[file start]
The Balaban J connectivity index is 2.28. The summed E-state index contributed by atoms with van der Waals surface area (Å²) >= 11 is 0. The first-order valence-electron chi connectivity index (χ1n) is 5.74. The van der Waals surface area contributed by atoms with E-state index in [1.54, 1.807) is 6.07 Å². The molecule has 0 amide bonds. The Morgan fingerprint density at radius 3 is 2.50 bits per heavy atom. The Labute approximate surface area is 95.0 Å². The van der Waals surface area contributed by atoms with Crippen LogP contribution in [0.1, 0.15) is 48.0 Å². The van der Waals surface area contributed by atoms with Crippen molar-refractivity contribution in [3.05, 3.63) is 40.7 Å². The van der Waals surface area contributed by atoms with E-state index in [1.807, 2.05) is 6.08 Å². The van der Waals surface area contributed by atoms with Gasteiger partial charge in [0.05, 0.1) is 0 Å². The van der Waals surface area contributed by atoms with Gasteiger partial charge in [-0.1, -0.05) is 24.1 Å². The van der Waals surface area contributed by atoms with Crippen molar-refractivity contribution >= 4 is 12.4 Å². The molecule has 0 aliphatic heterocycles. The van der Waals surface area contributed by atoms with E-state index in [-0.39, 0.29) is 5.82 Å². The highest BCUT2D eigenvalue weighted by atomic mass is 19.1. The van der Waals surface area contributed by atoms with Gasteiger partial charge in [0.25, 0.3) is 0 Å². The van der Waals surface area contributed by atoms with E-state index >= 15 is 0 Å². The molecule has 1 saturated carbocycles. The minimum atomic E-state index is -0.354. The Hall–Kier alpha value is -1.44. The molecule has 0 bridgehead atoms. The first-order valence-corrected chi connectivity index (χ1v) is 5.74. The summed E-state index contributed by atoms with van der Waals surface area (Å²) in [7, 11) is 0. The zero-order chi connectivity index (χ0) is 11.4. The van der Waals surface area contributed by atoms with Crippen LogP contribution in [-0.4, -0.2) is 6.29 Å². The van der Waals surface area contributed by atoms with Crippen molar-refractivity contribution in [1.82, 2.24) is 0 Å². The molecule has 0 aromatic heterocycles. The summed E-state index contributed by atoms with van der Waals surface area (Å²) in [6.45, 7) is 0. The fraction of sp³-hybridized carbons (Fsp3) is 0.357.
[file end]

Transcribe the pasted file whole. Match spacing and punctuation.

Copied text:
The Balaban J connectivity index is 2.28. The summed E-state index contributed by atoms with van der Waals surface area (Å²) >= 11 is 0. The first-order valence-electron chi connectivity index (χ1n) is 5.74. The van der Waals surface area contributed by atoms with E-state index in [1.54, 1.807) is 6.07 Å². The molecule has 0 amide bonds. The Morgan fingerprint density at radius 3 is 2.50 bits per heavy atom. The Labute approximate surface area is 95.0 Å². The van der Waals surface area contributed by atoms with Crippen LogP contribution in [0.1, 0.15) is 48.0 Å². The van der Waals surface area contributed by atoms with Crippen molar-refractivity contribution in [3.05, 3.63) is 40.7 Å². The van der Waals surface area contributed by atoms with E-state index in [1.807, 2.05) is 6.08 Å². The van der Waals surface area contributed by atoms with Gasteiger partial charge in [0.05, 0.1) is 0 Å². The van der Waals surface area contributed by atoms with Gasteiger partial charge in [-0.1, -0.05) is 24.1 Å². The van der Waals surface area contributed by atoms with Crippen molar-refractivity contribution >= 4 is 12.4 Å². The molecule has 0 aliphatic heterocycles. The van der Waals surface area contributed by atoms with E-state index in [-0.39, 0.29) is 5.82 Å². The highest BCUT2D eigenvalue weighted by atomic mass is 19.1. The van der Waals surface area contributed by atoms with Gasteiger partial charge in [0.25, 0.3) is 0 Å². The van der Waals surface area contributed by atoms with E-state index >= 15 is 0 Å². The molecule has 1 saturated carbocycles. The minimum atomic E-state index is -0.354. The Hall–Kier alpha value is -1.44. The molecule has 0 bridgehead atoms. The first-order valence-corrected chi connectivity index (χ1v) is 5.74. The summed E-state index contributed by atoms with van der Waals surface area (Å²) in [7, 11) is 0. The zero-order chi connectivity index (χ0) is 11.4. The van der Waals surface area contributed by atoms with Crippen LogP contribution in [-0.4, -0.2) is 6.29 Å². The van der Waals surface area contributed by atoms with Crippen molar-refractivity contribution in [1.82, 2.24) is 0 Å². The molecule has 0 aromatic heterocycles. The summed E-state index contributed by atoms with van der Waals surface area (Å²) in [6.45, 7) is 0. The fraction of sp³-hybridized carbons (Fsp3) is 0.357.